The Facts on Food Packaging Waste
one-Time Use Packaging
While it’s true that strictly speaking food waste refers to wasted food, we have to consider the impact of all the excessive packaging that so much of our food comes in.
Plastic waste from the food industry includes straws, bottles, food wrappers, and shopping bags – all of which are things we can cut down on by shopping with reusable shopping bags, or choosing establishments with greener practices like paper straws, or allowing customers to use travel mugs for coffee and water. These kinds of consumer behaviours send a message to the food industry that we want more sustainable practices in place.
40% of plastic produced is for packaging. Packaging that is used just once and then discarded. So much of this one-time-use packaging has greener alternatives.
In fact, it’s easy to argue that plastic food packaging is literally unnecessary: nearly half of all plastic ever manufactured has been made since the year 2000.
Positive Notes from Our Province …
On the bright side, local organizations and communities are taking some great steps to reduce plastic food packaging waste in Newfoundland & Labrador.
Nain was the first community in the province to ban plastic bags, back in 2009. Prior to the ban, the community (with a population of 1,200) found that they were going through more than 100,000 plastic shopping bags each year.
Since then, Rigolet, Hopedale, Makkovik, Postville, Cartwright, and retailers on Fogo Island have followed suit. And more communities are looking into implementing a ban themselves.
In November of 2018, the Newfoundland Liquor Corporation (NLC), one of the largest retailers in the province, also took an important and environmentally conscious step forward. They stopped using single-use plastic bags at all 29 corporate liquor stores across the province. Once pre-existing inventory of their plastic bags is gone, no NLC outlet in the province will use them.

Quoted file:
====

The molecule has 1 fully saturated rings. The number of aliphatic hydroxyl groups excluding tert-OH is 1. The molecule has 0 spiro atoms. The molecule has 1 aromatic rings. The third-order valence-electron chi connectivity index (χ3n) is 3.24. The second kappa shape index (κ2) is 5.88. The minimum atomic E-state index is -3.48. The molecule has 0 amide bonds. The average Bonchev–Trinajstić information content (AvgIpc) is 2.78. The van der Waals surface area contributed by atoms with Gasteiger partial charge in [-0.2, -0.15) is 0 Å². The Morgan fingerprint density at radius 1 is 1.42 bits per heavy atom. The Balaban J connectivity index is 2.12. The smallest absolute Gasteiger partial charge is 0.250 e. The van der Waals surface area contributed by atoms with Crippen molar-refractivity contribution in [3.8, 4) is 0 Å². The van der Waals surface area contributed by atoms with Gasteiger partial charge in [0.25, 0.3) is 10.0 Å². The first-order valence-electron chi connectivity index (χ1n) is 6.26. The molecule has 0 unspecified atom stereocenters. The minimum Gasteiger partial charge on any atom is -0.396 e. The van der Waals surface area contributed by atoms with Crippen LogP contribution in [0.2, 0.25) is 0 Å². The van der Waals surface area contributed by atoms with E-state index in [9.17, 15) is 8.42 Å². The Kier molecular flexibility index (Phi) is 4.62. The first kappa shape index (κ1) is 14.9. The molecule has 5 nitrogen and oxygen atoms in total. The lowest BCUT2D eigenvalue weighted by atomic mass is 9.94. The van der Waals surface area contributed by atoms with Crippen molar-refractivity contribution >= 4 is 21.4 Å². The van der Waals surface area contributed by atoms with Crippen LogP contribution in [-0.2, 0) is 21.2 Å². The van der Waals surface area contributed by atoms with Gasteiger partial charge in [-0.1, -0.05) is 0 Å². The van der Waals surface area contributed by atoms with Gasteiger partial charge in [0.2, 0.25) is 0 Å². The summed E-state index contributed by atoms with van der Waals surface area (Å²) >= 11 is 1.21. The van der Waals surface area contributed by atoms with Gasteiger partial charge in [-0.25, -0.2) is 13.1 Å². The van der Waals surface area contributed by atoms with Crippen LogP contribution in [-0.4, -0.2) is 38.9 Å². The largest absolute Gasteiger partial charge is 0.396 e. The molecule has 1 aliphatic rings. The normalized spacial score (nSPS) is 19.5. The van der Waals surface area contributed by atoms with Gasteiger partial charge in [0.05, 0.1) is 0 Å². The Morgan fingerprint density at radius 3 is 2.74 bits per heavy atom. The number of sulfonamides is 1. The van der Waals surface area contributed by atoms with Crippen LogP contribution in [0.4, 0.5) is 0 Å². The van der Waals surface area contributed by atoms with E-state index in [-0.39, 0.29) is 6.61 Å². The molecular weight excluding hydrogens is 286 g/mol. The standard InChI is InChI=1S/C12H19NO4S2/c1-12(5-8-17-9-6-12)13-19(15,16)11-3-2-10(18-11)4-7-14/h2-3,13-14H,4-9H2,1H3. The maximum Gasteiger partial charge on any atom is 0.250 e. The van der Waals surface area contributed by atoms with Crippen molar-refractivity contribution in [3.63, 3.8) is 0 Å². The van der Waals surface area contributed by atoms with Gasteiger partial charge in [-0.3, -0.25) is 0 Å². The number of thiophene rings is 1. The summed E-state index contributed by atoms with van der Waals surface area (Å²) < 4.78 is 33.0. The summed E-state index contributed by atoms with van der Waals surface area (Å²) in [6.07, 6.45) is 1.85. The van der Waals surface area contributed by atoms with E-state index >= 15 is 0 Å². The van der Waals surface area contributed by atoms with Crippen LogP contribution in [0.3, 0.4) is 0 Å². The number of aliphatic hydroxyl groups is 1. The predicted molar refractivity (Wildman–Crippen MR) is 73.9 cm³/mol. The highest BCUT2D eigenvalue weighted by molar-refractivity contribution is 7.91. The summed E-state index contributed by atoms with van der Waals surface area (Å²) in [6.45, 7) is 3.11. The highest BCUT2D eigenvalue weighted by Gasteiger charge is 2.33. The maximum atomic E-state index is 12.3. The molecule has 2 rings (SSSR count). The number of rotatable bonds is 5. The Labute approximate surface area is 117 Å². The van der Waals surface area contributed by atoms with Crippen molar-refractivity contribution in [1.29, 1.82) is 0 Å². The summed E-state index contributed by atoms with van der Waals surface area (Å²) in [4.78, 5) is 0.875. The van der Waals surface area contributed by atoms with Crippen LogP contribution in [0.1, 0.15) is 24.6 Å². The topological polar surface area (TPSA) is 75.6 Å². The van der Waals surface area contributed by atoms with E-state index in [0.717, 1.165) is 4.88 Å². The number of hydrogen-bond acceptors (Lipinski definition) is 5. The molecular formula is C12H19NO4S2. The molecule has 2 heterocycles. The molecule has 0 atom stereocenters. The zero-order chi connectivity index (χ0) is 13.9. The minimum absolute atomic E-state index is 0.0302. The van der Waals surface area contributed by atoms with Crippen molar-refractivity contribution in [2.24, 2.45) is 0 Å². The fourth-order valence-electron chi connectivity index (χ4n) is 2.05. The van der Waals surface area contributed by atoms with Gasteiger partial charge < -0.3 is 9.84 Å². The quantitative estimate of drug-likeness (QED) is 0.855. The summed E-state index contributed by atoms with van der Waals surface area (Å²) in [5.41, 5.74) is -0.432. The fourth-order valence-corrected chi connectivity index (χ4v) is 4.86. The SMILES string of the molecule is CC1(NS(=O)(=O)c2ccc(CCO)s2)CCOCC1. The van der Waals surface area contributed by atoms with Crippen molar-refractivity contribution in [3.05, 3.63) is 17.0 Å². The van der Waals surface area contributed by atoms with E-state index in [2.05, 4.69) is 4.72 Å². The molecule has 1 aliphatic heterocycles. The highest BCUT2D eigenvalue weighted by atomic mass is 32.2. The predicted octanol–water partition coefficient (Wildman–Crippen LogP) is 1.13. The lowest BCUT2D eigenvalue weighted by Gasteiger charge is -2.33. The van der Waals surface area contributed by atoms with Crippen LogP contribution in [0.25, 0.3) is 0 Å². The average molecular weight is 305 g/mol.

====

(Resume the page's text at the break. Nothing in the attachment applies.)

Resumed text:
Before this decision, the NLC was giving out almost 5 million plastic bags a year - at a cost of $180 000.
Industrial Food Waste
Beyond food packaging waste, we can also consider the waste that is created in the harvesting and production of our food. While these are industry issues, being knowledgeable about the waste created at this stage in our food chain can help us be more conscious consumers.
86% of food waste takes place within the food industry with only 14% taking place in our homes. Clearly, the food industry needs to find more innovative solutions to tackling food waste.
Recycling Food Packaging
Did you know that all metal cans, including aluminum, tin, and steel, are infinitely recyclable? These cans can be recycled indefinitely with no loss of quality. Also, unlike glass or plastic, our natural resource supply of metal is finite, so that’s an extra reason to make sure metal cans make it into the recycling rather than the garbage!
Municipalities differ in what products they accept in their local recycling programs, so if you’re unsure about the rules around your local recycling pick-up check out your town’s website or contact your town hall.
Making Plastic Wrap Alternative Using Fabric and Beeswax
Plastic wrap is a product that can be very useful in the kitchen, but as a one-time-use plastic product, that takes a very long time to breaks down, plastic is horrible for the environment.
Luckily there are practical alternatives to using plastic wrap, like reusable containers with lids.
If you’re looking for a product that performs the same function as plastic wrap, beeswax coated fabric sheets are a great alternative. Download instructions here.
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